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View Full Version : NFL: You can no longer hit the QB while he is in the act of.



Dee Dub
03-16-2011, 07:52 PM
...THROWING A FOOTBALL!! Are you kidding me??

Rules defining a defenseless player will be expanded and now will include eight categories:

• A quarterback in the act of throwing;

• A receiver trying to catch a pass;

• A runner already in the grasp of tacklers and having his forward progress stopped;

• A player fielding a punt or a kickoff;

• A kicker or punter during the kick;

• A quarterback at any time after change of possession;

• A receiver who receives a blind-side block;

• A player already on the ground.

http://sports.espn.go.com/nfl/news/story?id=6223700

:HeadBanger

SteelTorch
03-16-2011, 07:54 PM
I really hope yinz like Arena football, cause that's exactly where this league is headed. :HeadBanger



WORST. COMMISSIONER. EVER.

Dee Dub
03-16-2011, 07:57 PM
I really hope yinz like Arena football, cause that's exactly where this league is headed. :HeadBanger



WORST. COMMISSIONER. EVER.

So let me get this straight...if a QB throws an interception and the defense is now on offense with the ball you can't block/hit the QB? He just gets a free run at making the tackle?

No way. :roll:

jj28west
03-16-2011, 07:59 PM
So if a quarterback goes back and pump fakes a million times you cant touch him until he releases? This is defined as an act of throwing. What is with this power junkie.

RuthlessBurgher
03-16-2011, 08:03 PM
Hits to the head and neck area of a defenseless player are forbidden.

You cannot hit any of the above categories of players in the head or neck area.

SteelTorch
03-16-2011, 08:04 PM
Guys like James Harrison are being hunted to extinction. It seems like defenders can't do anything even remotely hard-hitting anymore. Get ready for more teams to score 50+ points in a given game.

Dee Dub
03-16-2011, 08:05 PM
Hits to the head and neck area of a defenseless player are forbidden.

You cannot hit any of the above categories of players in the head or neck area.

That is with any type of situation on the field. What is now different is the defining of the defenseless player. And that is any type of hit. Not just to the helmet or neck area.

hawaiiansteel
03-16-2011, 10:26 PM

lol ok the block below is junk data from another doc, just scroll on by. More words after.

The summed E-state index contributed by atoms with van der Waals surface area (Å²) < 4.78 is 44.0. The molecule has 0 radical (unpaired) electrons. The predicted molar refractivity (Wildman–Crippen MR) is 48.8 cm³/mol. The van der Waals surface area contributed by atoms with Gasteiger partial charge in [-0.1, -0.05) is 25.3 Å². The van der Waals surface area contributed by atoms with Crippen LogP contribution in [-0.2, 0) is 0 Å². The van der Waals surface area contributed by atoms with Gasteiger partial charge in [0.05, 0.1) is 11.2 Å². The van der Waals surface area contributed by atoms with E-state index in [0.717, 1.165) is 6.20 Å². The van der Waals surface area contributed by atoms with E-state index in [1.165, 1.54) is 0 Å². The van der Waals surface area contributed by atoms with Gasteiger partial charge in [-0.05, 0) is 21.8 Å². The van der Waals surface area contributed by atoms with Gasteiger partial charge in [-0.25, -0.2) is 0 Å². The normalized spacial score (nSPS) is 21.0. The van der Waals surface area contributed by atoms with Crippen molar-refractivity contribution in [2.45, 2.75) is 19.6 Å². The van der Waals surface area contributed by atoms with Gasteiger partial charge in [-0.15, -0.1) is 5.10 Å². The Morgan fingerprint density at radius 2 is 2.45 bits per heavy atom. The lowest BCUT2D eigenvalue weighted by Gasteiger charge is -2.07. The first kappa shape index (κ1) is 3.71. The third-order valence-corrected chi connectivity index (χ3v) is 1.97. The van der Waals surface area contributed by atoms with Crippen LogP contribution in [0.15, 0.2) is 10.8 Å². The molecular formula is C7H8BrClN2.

maybe Roger can start by stopping these types of hits to the QB's head instead of just fining the player $25,000.

http://1.bp.blogspot.com/_3FFmuuuSqLw/TOpDWpB6JHI/AAAAAAAAGtM/DewXGmTVduk/s1600/BS2.JPG

Chadman
03-16-2011, 10:28 PM
Oh dear... :HeadBanger

Discipline of Steel
03-16-2011, 11:02 PM
Head of the Competition Commitee:

"We confirmed a rule that has been there for more than 70 years which basically says there are three elements to a catch," McKay said.

So they wont make the Calvin Johnson rule because of the long tradition of the current rule but all the other rules are out the window. All of this over-scrutinizing is due to a 'stepped up commitment to safety.' The stepped up commitment to safety is due to the players resisting the 18 game rule because of increased injury concerns. Everything is focused toward the 18 games and making more money. They will spoil our game in the greedy pursuit of money. I like my football as its been for 70+ years...reactionary and violent. This entire year, with Goodell's personal vendetta against the defence, has really bothered me. Like someone else on this board said recently, 'I used to love baseball, too.' That may have to become my new mantra...

BradshawsHairdresser
03-16-2011, 11:20 PM
Looks to me like it would be a good time for someone to start up a professional football league.

feltdizz
03-16-2011, 11:46 PM
Is this all Goodell or is he acting in the interest of the owners who made this league what it is today? :wink:

Eich
03-17-2011, 08:19 AM
While they're at it, they might as well legalize holding. What's the point anyway? You can't touch QB's and everyone holds anyway. The penalty for holding is the most inconsistent call in the league. So fix a few birds with one stone and just legalize holding and protect those golden girl QB's.

Is there any other sport that changes rules as often as the NFL ?

flippy
03-17-2011, 08:34 AM
Breaking News : League to adopt Pro Bowl rules for all games :roll:

snarky
03-17-2011, 08:54 AM
Today's rule involves the ban on hitting defenseless players. In recent years the NFL has done more and more to prevent these hits first prohibiting hits on defenseless WRs, then certain blocks on defenders and now they're just banning hits on defenseless players altogether. An illegal hit on a defenseless player is when the initial force of contact by a players head, shoulder, or forearm is to the head or neck area.

http://www.bleedinggreennation.com/2010 ... es-hitting (http://www.bleedinggreennation.com/2010/8/10/1615365/2010-nfl-rule-changes-hitting)

RuthlessBurgher